One of my frustrations with contemporary Marxist philosophy is the way in which the word ‘dialectical’ is often employed like a magical wand to sanctify various relational phenomena. Such vague employment is reflected in radical theory adjacent to Marxism as well where theorists pepper their work with the term ‘dialectical relationship’. Why such relationships are precisely dialectical is usually never explained, nor is the precise meaning of dialectical reason. This leaves me with the impression that dialectical and relational are taken to be synonymous––that the term ‘dialectical relationship’ is a tautology. In this context, Torkil Lauesen’s The Principal Contradiction is something of a breath of fresh air since it is concerned with centering and demystifying dialectical reason and, specifically, its iteration as dialectical materialism.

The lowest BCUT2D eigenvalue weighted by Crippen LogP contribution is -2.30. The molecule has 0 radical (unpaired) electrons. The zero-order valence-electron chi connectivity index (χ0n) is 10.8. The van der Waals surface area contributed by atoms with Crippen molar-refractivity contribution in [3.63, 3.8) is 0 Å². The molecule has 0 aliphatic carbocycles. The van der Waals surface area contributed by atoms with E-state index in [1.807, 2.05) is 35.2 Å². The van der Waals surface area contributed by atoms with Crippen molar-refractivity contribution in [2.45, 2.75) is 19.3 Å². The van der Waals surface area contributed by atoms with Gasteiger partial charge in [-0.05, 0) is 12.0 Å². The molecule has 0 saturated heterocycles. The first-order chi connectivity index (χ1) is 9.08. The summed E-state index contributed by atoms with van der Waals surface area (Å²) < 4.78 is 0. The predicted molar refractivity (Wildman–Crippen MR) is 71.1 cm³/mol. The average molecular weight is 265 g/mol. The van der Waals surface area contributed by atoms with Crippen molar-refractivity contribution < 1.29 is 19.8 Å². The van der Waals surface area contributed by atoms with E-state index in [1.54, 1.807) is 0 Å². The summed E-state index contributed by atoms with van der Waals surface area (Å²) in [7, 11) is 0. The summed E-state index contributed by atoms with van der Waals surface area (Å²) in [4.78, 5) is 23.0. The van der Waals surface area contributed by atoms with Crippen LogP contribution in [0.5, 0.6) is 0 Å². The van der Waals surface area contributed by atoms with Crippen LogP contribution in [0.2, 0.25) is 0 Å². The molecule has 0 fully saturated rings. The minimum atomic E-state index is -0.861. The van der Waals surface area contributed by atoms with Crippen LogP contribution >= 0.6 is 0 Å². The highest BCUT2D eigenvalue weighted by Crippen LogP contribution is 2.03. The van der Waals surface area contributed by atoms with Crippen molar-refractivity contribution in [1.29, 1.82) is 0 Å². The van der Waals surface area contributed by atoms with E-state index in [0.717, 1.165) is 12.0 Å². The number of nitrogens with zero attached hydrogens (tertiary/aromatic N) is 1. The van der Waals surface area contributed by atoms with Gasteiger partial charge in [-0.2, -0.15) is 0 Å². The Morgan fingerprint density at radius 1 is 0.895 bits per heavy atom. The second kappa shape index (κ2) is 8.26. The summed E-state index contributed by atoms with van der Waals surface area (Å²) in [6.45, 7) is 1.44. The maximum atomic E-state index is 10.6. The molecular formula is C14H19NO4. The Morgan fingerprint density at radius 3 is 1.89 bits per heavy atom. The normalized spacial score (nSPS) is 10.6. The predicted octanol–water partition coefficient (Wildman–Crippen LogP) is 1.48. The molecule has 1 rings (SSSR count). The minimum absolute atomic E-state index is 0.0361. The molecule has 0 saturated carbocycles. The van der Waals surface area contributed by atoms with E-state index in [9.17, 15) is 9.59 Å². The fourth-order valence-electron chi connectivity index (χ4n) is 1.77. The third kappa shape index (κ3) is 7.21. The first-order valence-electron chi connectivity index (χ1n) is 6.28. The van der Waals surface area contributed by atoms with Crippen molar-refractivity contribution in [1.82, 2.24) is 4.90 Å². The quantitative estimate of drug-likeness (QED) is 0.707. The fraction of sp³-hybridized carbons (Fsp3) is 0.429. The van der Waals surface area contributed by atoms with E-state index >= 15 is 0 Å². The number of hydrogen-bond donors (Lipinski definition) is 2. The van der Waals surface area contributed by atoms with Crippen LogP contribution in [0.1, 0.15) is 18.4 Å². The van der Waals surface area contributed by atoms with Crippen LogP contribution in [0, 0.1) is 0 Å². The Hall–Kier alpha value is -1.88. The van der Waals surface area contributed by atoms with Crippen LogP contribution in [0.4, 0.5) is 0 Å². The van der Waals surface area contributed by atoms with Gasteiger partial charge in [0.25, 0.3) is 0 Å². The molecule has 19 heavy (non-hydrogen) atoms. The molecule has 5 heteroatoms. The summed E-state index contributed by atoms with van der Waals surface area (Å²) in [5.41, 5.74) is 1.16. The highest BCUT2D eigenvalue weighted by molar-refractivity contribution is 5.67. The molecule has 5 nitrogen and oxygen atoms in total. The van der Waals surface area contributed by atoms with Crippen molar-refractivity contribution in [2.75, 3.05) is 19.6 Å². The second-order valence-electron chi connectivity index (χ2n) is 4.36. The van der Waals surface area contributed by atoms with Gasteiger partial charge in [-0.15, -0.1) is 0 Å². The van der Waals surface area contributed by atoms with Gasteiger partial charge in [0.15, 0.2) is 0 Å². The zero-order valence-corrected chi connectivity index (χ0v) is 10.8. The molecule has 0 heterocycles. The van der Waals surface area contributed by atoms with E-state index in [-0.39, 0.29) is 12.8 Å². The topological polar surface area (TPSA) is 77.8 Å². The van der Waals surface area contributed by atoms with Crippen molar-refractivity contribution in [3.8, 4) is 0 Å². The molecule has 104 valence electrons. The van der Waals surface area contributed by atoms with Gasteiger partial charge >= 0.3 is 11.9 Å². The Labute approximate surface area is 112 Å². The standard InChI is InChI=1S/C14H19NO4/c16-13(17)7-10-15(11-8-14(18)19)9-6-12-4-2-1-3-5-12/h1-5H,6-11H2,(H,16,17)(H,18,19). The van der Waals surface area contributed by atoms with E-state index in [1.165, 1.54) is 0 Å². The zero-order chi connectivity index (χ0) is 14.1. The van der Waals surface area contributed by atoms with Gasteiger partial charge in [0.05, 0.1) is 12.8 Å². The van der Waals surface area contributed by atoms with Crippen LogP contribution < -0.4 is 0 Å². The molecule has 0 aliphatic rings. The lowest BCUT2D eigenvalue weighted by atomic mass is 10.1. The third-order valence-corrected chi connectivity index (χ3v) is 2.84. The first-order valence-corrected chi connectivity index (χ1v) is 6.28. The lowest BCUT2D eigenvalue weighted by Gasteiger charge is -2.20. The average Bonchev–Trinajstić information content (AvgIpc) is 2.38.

What makes The Principal Contradiction refreshing is that it partially resembles the kind of text that would be produced by a revolutionary study group. Indeed, it was inspired by Lauesen’s past participation in such a study group when he was ‘a member of Denmark’s Communist Working Circle’ (7) which would eventually lead to his own revolutionary activity––as a part of the so-called ‘Blekingegade Group’––and thus his eventual incarceration. Hence, due to the author’s past as a revolutionary and political prisoner, the book is driven by the sensibility that ‘[d]ialectical materialism is a philosophy, but not just for intellectual pleasure in ivory towers.” Rather, dialectical materialism is “a tool for changing the world.’ (7) The lucidity of the text is largely due to Lauesen’s correct conviction that the dialectical reason of Marxism has to do with revolutionary transformation.
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